The Elim Area
The Elim Wine Festival is close to the southernmost tip of Africa – where the Atlantic and the Indian Oceans meet. It’s believed that the area was formed 900 million years ago, and once formed part of Antarctica.
That’s why the region is so unique. There is diversity in the soil types, encouraging distinctive mineral and flinty flavours. And the main winds that blow all come straight off the sea, keeping things slightly cooler, and carrying some of the ocean’s salt.
So it’s no wonder the Elim Wine Ward has become one of the most closely watched wine-producing regions in the world.
Steeped in history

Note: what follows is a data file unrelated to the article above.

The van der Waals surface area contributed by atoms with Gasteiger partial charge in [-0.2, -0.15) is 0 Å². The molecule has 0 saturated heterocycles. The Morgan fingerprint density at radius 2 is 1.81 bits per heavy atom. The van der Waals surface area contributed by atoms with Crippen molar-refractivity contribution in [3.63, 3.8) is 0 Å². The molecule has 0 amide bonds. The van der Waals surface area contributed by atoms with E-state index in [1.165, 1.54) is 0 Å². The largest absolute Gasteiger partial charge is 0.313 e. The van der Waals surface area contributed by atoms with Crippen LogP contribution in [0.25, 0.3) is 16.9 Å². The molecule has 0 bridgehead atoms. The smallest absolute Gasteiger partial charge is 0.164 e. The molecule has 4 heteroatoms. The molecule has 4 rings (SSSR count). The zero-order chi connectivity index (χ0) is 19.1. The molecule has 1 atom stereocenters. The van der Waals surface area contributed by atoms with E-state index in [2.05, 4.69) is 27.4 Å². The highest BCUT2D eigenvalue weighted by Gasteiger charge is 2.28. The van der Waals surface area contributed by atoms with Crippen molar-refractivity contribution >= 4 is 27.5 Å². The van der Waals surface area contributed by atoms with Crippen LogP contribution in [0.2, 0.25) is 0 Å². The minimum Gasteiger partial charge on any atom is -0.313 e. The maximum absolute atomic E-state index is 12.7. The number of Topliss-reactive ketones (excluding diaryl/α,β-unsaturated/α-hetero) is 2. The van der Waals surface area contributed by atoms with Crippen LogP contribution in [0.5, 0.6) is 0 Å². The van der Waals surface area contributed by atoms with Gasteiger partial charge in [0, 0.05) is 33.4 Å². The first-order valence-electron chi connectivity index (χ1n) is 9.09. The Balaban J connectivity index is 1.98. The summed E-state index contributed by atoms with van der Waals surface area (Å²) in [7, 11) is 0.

The ward is named after the small town of Elim, established by Moravian missionaries in 1824. Elim, which means ‘place of God’ is steeped in history and ambiance. More than 100 years ago, vineyards were planted here for sacramental wine. These ceased for many decades, and viticulture only resumed in the 1990s.
Getting into nature
The area is also rich in biodiversity – from the fynbos, to the bird and animal life. Much of the vegetation found here is critically endangered, and forms part of the extremely diverse Cape Floral Kingdom. Like the very rare Elim Ferricrete Fynbos – of which much has been lost already.
The birdlife here is busy, and birders will no doubt see an array of vulnerable and endangered birds, including the Secretarybird, the Black Harrier, and the Blue Crane, and a range of Little Brown Jobs.